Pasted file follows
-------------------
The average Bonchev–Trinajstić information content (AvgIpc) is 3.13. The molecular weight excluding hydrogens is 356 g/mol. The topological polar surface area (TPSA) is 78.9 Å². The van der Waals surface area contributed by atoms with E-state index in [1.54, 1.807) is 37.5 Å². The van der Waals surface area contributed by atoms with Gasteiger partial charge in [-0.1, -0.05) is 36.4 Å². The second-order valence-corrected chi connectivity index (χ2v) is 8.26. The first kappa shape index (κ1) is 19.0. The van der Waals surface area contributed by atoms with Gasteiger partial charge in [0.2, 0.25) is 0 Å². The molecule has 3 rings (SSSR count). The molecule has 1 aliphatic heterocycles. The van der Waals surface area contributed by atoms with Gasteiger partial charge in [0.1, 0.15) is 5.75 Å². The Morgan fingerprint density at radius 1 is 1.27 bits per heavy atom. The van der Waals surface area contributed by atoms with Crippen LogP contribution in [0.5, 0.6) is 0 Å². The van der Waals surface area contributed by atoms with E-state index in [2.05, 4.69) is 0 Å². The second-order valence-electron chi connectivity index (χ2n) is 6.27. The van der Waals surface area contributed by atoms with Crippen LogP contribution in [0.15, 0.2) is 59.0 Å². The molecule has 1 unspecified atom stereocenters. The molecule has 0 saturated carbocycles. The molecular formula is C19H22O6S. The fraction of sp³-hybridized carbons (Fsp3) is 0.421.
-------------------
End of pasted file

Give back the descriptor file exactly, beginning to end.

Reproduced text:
The average Bonchev–Trinajstić information content (AvgIpc) is 3.13. The molecular weight excluding hydrogens is 356 g/mol. The topological polar surface area (TPSA) is 78.9 Å². The van der Waals surface area contributed by atoms with E-state index in [1.54, 1.807) is 37.5 Å². The van der Waals surface area contributed by atoms with Gasteiger partial charge in [-0.1, -0.05) is 36.4 Å². The second-order valence-corrected chi connectivity index (χ2v) is 8.26. The first kappa shape index (κ1) is 19.0. The van der Waals surface area contributed by atoms with Gasteiger partial charge in [0.2, 0.25) is 0 Å². The molecule has 3 rings (SSSR count). The molecule has 1 aliphatic heterocycles. The van der Waals surface area contributed by atoms with Gasteiger partial charge in [0.1, 0.15) is 5.75 Å². The Morgan fingerprint density at radius 1 is 1.27 bits per heavy atom. The van der Waals surface area contributed by atoms with Crippen LogP contribution in [0.5, 0.6) is 0 Å². The van der Waals surface area contributed by atoms with E-state index in [2.05, 4.69) is 0 Å². The second-order valence-electron chi connectivity index (χ2n) is 6.27. The van der Waals surface area contributed by atoms with Crippen LogP contribution in [0.15, 0.2) is 59.0 Å². The molecule has 1 unspecified atom stereocenters. The molecule has 0 saturated carbocycles. The molecular formula is C19H22O6S. The fraction of sp³-hybridized carbons (Fsp3) is 0.421.